So, recently Germany somewhat controversially ordered 45 F-18 fighter jets, supposedly for replacement of the old Tornado fighter jets to still have jets capable of delivering US nuclear bombs, given that the main force of Typhoon jets is not capable of carrying them.

This question is not about how Germany got into this position, but rather why since the downfall of the Soviet Union and possibly since the joining of the eastern European countries into the EU this hasn't changed.

In particular my question is:

  • Why weren't the US nuclear weapons exchanged for ones from other european nations, in particular for french ones?
  • Why weren't the bombs designated for delivery by german pilots and crafts transferred to a US airforce base in Germany, e.g. Ramstein AB, which would give the US "full" control over the bombs and their secrets (in fact the opposite happened)?

This seems particularly strange given that it would allow the US to fully remove the guarding troops from Germany and push the associated cost to the french. Also it would probably allow the Typhoon to be used as the primary delivery platform given that one of the rumoured reason why it's not suited for US bomb delivery is the fact that the construction countries don't want to give up construction details to the US.

Note: I'm not asking why the weapons are still in Germany, because apparently it's a done-decision that they're essential for deterrence.

Also I'm not sure how "why" questions are handled here. If they're too hard / impossible to answer I'll also gladly accept "what are possible reasons to do X" type answers.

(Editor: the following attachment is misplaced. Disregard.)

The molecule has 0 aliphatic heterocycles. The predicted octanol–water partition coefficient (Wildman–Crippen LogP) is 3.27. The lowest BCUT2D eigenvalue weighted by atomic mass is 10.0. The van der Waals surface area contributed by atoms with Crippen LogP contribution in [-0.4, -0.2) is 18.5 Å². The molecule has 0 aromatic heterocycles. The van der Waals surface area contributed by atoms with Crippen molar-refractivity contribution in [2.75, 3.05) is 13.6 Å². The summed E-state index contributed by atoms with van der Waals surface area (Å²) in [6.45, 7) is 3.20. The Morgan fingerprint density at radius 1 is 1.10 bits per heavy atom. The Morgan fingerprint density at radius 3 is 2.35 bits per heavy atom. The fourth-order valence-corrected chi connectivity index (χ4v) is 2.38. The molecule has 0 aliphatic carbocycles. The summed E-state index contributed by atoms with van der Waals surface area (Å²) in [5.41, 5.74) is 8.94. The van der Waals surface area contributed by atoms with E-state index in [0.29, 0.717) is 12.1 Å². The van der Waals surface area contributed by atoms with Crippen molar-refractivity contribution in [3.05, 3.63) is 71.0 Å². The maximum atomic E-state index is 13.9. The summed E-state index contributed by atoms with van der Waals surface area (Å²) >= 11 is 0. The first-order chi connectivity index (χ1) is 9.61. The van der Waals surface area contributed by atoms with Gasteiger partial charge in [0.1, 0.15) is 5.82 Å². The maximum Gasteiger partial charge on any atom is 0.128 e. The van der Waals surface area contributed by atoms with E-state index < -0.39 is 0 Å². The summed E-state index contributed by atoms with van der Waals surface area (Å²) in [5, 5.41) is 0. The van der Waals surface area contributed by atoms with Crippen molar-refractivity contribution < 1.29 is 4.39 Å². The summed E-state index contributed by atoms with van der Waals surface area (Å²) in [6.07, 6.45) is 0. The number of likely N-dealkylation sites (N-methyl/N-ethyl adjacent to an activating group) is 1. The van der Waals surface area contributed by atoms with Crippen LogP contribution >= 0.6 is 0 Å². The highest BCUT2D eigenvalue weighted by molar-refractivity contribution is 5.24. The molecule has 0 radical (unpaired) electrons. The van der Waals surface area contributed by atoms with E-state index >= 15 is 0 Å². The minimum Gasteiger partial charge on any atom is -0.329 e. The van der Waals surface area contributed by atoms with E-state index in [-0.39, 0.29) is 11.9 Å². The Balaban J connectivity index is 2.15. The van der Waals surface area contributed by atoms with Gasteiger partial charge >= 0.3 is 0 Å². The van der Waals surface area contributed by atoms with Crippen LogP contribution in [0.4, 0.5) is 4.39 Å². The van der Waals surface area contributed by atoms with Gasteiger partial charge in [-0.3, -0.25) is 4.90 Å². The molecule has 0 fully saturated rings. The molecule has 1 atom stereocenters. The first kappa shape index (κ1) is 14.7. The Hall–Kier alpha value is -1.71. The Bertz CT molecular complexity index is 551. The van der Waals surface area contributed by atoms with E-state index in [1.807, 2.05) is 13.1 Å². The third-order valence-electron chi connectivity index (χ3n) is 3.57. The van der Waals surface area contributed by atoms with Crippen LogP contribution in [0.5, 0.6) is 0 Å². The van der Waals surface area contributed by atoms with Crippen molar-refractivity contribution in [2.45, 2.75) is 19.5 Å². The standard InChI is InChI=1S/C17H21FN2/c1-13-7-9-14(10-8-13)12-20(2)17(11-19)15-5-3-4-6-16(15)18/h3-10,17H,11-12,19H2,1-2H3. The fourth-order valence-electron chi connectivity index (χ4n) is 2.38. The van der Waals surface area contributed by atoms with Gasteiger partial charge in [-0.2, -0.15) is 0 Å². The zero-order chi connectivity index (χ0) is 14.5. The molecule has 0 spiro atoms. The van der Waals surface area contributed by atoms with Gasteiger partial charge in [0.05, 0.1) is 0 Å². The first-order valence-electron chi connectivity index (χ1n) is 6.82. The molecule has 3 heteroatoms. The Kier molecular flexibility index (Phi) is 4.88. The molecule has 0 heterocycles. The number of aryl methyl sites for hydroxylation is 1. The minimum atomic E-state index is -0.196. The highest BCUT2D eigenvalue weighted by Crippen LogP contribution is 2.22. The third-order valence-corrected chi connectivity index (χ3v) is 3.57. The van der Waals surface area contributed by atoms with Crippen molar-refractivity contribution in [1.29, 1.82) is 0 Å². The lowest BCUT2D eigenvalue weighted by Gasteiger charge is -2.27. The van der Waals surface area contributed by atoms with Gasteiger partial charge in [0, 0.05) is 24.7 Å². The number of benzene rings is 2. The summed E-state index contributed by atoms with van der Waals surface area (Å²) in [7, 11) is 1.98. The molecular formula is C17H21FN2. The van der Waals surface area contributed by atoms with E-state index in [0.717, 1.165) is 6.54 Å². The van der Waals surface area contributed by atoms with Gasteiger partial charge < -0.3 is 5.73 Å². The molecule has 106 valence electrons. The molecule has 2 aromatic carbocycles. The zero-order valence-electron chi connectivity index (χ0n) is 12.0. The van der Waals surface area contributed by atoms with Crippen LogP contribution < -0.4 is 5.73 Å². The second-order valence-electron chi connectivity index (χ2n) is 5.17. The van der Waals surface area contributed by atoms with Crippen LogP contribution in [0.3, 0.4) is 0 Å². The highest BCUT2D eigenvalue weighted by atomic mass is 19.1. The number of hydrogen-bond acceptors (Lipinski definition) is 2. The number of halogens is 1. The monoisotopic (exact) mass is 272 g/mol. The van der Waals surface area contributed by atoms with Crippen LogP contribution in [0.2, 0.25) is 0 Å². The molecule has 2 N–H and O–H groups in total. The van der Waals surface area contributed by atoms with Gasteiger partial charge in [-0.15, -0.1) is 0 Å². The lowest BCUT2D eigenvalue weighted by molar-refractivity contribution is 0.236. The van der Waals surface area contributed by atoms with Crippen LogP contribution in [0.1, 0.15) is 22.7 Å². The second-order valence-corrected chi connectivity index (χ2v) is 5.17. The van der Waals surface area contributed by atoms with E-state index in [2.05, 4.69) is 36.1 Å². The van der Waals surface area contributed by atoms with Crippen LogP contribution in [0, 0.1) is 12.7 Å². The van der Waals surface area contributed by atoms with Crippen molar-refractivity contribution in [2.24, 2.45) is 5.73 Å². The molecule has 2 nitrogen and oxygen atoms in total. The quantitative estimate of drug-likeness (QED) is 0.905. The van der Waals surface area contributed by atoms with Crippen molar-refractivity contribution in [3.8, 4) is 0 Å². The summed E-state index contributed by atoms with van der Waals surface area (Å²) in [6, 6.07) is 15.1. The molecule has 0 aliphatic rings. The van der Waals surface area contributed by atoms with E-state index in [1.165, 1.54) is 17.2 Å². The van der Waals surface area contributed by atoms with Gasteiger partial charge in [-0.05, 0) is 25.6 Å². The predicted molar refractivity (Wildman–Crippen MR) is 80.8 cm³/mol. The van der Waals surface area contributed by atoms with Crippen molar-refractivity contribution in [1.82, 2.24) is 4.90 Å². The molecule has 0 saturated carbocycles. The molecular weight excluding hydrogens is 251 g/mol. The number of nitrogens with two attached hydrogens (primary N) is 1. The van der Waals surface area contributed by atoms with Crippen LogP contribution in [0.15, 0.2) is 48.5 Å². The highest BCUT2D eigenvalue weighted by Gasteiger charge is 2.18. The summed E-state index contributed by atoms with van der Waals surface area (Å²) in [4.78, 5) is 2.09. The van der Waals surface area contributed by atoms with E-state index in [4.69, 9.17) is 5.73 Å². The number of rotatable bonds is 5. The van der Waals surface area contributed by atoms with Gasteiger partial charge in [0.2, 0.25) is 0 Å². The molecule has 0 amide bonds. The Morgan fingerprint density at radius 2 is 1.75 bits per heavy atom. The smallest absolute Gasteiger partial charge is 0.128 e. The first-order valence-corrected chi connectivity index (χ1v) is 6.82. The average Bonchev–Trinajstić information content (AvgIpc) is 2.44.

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    Your lede is wrong in so many ways that I can only downvote your question. Did you actually read the article you link to? The rest of the question display a lock of knowledge about nuclear sharing and NATO. Apr 25, 2020 at 11:35
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    @ReinstateMonica-M.Schröder post an answer explaining why it’s wrong then. I don’t think downvoting for an incorrect premise is especially helpful (and then not even explain why the premise is wrong, just saying “so many ways”).
    – Tim
    Apr 25, 2020 at 16:20
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    See also history.stackexchange.com/q/58834/1773 Apr 25, 2020 at 17:32
  • Because we don't trust the Frenchies. Sep 21, 2021 at 19:04

2 Answers 2


The issue around the Eurofighter Typhoon not being able to carry American nuclear weapons would not have been resolved by switching to a sharing agreement with another European nuclear-capable country. This is because the only other EU country that has both nuclear capabilities and operates the Typhoon is the UK - and they withdrew their airborne nuclear capability in the 1990s.

France also wasn't an option because it wasn't part of the NATO command structure between the 1960s and 1990s, so it wasn't going to share its nuclear weapons with anyone that was under a different nuclear command.

Germany could potentially borrow nuclear weapons from France today, but its main blocker is that Germany doesn't want to spend a huge amount on defence spending these days - the Tornado fleet is woefully underfunded for example. Borrowing nuclear weapons from France would mean having to develop the capability to deliver those weapons from either the Tornado or the Typhoon - and Germany would have to bear the full costs of doing that, as they are the sole Tornado or Typhoon operator wanting that capability.

Germany got the nuclear capability in the Tornado because at the time that platform was being developed, the UK also had that requirement. This time, however, Germany stands alone.